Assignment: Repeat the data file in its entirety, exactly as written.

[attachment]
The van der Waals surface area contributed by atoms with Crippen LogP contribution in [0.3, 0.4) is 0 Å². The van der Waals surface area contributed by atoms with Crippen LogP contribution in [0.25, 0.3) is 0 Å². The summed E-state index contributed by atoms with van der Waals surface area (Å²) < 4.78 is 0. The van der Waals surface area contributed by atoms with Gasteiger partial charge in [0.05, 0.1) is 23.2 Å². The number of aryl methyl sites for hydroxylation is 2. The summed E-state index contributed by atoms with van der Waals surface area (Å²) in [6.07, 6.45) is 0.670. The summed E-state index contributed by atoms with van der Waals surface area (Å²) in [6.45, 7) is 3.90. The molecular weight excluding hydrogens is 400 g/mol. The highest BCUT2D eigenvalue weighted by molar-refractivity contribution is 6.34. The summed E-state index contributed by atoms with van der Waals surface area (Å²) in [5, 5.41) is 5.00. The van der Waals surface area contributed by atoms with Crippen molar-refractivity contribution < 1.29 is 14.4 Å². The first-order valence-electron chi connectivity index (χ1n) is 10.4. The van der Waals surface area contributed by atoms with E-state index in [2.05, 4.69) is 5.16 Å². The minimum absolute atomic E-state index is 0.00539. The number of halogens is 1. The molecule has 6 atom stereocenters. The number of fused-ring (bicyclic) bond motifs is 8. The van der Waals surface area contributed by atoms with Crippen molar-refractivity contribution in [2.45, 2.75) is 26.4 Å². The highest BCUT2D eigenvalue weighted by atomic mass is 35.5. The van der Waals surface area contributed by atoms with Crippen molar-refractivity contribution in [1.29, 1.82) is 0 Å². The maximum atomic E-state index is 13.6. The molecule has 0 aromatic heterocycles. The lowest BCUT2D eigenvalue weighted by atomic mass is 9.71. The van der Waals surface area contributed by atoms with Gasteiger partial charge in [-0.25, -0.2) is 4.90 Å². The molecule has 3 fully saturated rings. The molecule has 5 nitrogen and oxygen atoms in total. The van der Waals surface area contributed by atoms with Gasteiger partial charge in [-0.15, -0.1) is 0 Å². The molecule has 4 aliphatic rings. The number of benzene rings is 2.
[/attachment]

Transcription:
The van der Waals surface area contributed by atoms with Crippen LogP contribution in [0.3, 0.4) is 0 Å². The van der Waals surface area contributed by atoms with Crippen LogP contribution in [0.25, 0.3) is 0 Å². The summed E-state index contributed by atoms with van der Waals surface area (Å²) < 4.78 is 0. The van der Waals surface area contributed by atoms with Gasteiger partial charge in [0.05, 0.1) is 23.2 Å². The number of aryl methyl sites for hydroxylation is 2. The summed E-state index contributed by atoms with van der Waals surface area (Å²) in [6.07, 6.45) is 0.670. The summed E-state index contributed by atoms with van der Waals surface area (Å²) in [6.45, 7) is 3.90. The molecular weight excluding hydrogens is 400 g/mol. The highest BCUT2D eigenvalue weighted by molar-refractivity contribution is 6.34. The summed E-state index contributed by atoms with van der Waals surface area (Å²) in [5, 5.41) is 5.00. The van der Waals surface area contributed by atoms with Crippen molar-refractivity contribution < 1.29 is 14.4 Å². The first-order valence-electron chi connectivity index (χ1n) is 10.4. The van der Waals surface area contributed by atoms with E-state index in [2.05, 4.69) is 5.16 Å². The minimum absolute atomic E-state index is 0.00539. The number of halogens is 1. The molecule has 6 atom stereocenters. The number of fused-ring (bicyclic) bond motifs is 8. The van der Waals surface area contributed by atoms with Crippen molar-refractivity contribution in [2.45, 2.75) is 26.4 Å². The highest BCUT2D eigenvalue weighted by atomic mass is 35.5. The van der Waals surface area contributed by atoms with Crippen molar-refractivity contribution in [1.29, 1.82) is 0 Å². The maximum atomic E-state index is 13.6. The molecule has 0 aromatic heterocycles. The lowest BCUT2D eigenvalue weighted by atomic mass is 9.71. The van der Waals surface area contributed by atoms with Gasteiger partial charge in [-0.25, -0.2) is 4.90 Å². The molecule has 3 fully saturated rings. The molecule has 5 nitrogen and oxygen atoms in total. The van der Waals surface area contributed by atoms with Gasteiger partial charge in [-0.15, -0.1) is 0 Å². The molecule has 4 aliphatic rings. The number of benzene rings is 2.